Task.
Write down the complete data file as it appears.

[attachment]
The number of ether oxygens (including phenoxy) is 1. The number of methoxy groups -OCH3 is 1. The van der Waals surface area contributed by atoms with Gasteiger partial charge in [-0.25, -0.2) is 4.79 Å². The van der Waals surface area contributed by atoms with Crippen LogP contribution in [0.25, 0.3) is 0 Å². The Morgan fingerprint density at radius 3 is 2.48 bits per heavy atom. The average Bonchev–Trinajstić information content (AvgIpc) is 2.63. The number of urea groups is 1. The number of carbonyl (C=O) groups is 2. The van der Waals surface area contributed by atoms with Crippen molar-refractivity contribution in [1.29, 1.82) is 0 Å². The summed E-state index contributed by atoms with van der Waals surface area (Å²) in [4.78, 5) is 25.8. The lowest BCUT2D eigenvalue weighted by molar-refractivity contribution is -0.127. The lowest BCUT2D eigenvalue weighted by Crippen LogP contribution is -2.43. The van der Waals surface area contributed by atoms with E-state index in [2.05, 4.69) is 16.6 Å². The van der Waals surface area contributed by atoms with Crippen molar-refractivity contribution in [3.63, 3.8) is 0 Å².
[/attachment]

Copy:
The number of ether oxygens (including phenoxy) is 1. The number of methoxy groups -OCH3 is 1. The van der Waals surface area contributed by atoms with Gasteiger partial charge in [-0.25, -0.2) is 4.79 Å². The van der Waals surface area contributed by atoms with Crippen LogP contribution in [0.25, 0.3) is 0 Å². The Morgan fingerprint density at radius 3 is 2.48 bits per heavy atom. The average Bonchev–Trinajstić information content (AvgIpc) is 2.63. The number of urea groups is 1. The number of carbonyl (C=O) groups is 2. The van der Waals surface area contributed by atoms with Crippen molar-refractivity contribution in [1.29, 1.82) is 0 Å². The summed E-state index contributed by atoms with van der Waals surface area (Å²) in [4.78, 5) is 25.8. The lowest BCUT2D eigenvalue weighted by molar-refractivity contribution is -0.127. The lowest BCUT2D eigenvalue weighted by Crippen LogP contribution is -2.43. The van der Waals surface area contributed by atoms with E-state index in [2.05, 4.69) is 16.6 Å². The van der Waals surface area contributed by atoms with Crippen molar-refractivity contribution in [3.63, 3.8) is 0 Å².